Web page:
Deters told jurors not to be fooled into believing Kirkland is anything but a cold, calculating, serial killer.

“Kirkland’s not insane. Kirkland’s not stupid. These guys do exist. They do exist,” Deters said.

Chief assistant prosecutor Mark Piepmeier noted all four of the bodies were found in areas people treated like garbage dumps, symbolic of how Kirkland viewed his victims.

“(In) life, these women are sex objects to Kirkland,” Piepmeier said. “After life, they were nothing more than garbage.”

Aubin said Kirkland will give an unsworn statement in hopes of convincing just one juror to spare his life.

That means Kirkland can speak to the jury but he won’t be under oath. That way, prosecutors won’t be allowed to ask him questions – especially about his 1987 manslaughter conviction for burning Leola Douglas to death for which he served 16 of the 25 years in prison to which he was sentenced.

Kirkland’s attorneys will argue Kirkland be spared because without his confession, the murders of Newton, Rolison and Casonya likely never would have been solved.

A verdict of death must be unanimous. If it’s not, Kirkland faces prison sentences of 25 years to life or 30 years to life for each of the murders of Casonya and Esme.

That’s in addition to the 32 years to two life terms he faces in prison for the murders of Newton and Rolison.

In addition to Kirkland’s unsworn statement, Aubin said a Kirkland relative and a mental health expert will testify, trying to save his life.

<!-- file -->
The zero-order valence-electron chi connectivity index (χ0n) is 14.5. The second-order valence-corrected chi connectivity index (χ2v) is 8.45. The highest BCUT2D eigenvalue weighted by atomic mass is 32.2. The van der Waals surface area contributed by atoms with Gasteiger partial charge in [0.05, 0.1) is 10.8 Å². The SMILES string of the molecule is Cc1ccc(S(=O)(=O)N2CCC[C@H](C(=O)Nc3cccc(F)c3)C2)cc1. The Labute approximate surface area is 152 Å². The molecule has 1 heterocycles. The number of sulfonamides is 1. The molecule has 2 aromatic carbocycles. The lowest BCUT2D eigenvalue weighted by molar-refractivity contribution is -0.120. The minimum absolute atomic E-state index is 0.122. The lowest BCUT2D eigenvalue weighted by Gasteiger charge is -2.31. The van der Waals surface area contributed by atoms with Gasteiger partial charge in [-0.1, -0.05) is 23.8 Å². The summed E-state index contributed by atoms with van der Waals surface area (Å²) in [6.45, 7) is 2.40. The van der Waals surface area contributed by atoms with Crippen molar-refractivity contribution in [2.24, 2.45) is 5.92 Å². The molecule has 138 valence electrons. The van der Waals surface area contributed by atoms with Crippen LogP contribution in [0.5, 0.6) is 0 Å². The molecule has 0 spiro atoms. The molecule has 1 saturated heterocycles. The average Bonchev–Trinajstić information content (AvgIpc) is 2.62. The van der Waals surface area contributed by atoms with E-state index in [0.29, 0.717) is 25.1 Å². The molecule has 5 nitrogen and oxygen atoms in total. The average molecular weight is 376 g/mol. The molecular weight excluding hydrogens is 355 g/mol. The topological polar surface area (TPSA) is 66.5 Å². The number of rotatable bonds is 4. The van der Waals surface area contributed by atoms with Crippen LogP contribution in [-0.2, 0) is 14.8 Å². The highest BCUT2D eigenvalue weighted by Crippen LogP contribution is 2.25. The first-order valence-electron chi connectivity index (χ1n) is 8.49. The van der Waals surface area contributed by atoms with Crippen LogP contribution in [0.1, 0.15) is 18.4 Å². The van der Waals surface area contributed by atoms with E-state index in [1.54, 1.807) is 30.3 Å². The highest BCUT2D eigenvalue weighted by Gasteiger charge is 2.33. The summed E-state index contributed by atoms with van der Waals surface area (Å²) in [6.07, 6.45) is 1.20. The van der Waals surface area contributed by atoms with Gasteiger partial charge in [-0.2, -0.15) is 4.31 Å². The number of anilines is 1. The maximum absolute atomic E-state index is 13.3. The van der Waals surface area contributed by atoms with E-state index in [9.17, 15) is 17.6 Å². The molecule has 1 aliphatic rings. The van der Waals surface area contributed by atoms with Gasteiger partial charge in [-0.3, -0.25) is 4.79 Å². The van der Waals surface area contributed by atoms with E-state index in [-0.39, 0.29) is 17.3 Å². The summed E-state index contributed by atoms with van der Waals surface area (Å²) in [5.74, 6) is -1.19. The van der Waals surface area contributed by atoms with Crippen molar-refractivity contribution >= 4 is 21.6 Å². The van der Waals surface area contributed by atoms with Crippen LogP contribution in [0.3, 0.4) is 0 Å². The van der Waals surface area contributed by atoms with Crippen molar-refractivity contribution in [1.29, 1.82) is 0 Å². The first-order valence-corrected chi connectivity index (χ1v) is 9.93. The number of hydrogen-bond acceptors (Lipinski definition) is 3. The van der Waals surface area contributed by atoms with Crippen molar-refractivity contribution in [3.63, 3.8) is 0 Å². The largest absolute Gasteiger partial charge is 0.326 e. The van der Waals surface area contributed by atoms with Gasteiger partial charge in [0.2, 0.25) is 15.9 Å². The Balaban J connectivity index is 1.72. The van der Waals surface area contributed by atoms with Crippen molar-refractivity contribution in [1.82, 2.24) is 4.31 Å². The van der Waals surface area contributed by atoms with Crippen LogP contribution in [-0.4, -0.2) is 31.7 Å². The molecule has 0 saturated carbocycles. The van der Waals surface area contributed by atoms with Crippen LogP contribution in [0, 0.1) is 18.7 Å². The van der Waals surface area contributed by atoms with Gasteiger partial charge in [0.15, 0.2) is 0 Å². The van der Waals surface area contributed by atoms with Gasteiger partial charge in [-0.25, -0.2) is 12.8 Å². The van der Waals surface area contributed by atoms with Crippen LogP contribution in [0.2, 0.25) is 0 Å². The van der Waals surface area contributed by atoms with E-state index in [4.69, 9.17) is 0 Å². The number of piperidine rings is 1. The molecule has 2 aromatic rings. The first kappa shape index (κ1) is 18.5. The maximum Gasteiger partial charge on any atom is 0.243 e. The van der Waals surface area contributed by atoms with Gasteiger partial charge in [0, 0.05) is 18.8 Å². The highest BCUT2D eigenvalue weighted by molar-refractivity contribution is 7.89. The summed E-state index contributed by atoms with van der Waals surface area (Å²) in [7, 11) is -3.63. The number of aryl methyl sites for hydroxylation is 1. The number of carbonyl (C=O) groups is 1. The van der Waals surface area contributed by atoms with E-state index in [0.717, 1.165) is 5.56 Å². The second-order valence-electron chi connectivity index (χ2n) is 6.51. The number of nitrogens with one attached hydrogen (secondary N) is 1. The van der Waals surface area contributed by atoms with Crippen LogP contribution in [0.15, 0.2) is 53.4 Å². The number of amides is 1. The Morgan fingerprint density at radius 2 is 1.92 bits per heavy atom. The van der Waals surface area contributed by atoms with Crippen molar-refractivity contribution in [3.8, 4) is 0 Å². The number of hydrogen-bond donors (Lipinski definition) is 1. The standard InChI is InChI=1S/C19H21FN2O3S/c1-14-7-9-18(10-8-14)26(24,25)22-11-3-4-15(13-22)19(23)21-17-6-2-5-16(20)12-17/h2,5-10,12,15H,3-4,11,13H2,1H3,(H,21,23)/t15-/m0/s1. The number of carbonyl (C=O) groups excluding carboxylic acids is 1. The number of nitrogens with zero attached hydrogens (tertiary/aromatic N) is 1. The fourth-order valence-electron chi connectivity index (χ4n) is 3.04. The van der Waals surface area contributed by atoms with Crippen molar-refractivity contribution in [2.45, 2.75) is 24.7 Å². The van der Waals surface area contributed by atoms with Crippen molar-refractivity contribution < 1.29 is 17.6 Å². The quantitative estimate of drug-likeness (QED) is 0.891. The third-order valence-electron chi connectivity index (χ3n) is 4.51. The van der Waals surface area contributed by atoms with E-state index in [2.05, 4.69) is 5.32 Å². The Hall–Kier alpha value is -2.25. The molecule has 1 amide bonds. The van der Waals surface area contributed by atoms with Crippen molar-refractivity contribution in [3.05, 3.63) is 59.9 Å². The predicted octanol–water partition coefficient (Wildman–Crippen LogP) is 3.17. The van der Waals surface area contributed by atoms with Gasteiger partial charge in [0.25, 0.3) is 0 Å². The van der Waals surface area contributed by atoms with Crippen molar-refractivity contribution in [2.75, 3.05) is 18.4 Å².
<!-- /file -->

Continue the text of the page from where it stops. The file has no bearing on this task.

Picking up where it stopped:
Common Pleas Court Judge Charles Kubicki Jr. told jurors they will resume the case Tuesday. He expects jurors to begin deliberations on life or death by Wednesday.

The 12 jurors and four alternates will be sequestered until a verdict is reached.


Kirkland pleads not guilty

Officials file dozens of motions in the death penalty case

By Sharon Coolidge and Eileen Kelley -

June 23, 2009

A convicted killer accused of killing two teenage girls and two women in the last three years pleaded not guilty Tuesday to charges that he killed Kimya Rolison in Avondale in 2006.

Anthony Kirkland, 40, came into Hamilton County court at 10:20 a.m. His legs were shackled, his arms cuffed in front. Two Hamilton County Sheriff’s office deputies --one more than the normal protocol – stood or sat within inches of Kirkland at all times.

Kirkland said nothing, letting his lawyer Norman Aubin enter the plea to charges of murder and gross abuse of a corpse on his behalf in the death of the 25 year old.

Rolison's death is the fifth tied to Kirkland.

Kirkland was arrested in March in the death of 13-year-old Esme Kenney, who police say was sexually assaulted, kidnapped and strangled while out running near her Winton Hills home. Her death came just eight days after Kirkland was kicked out of an Over-the-Rhine halfway house.

He is also charged in the deaths of Casonya "Sharee" Crawford, 14, and Mary Jo Newton, 45, who were found dead in the spring of 2006.

It's not the first time Kirkland has been accused of similar crimes. At the age of 18, Kirkland beat and choked Leola Douglas of Hyde Park. He then doused her with lighter fluid and set her on fire. After serving 16 years of his sentence, he was a free man in 2003.

Kirkland has already pleaded not guilty to all current charges and remains jailed awaiting an October trial.

Immediately after Tuesday's plea, Judge Charles J. Kubicki Jr., the defense team - which also includes Will Welsh, and Assistant Hamilton County Prosecutor Mark Piepmeier - began discussing issues surrounding Kirkland's trial, scheduled for October.

Ninety-six motions have been filed in the case.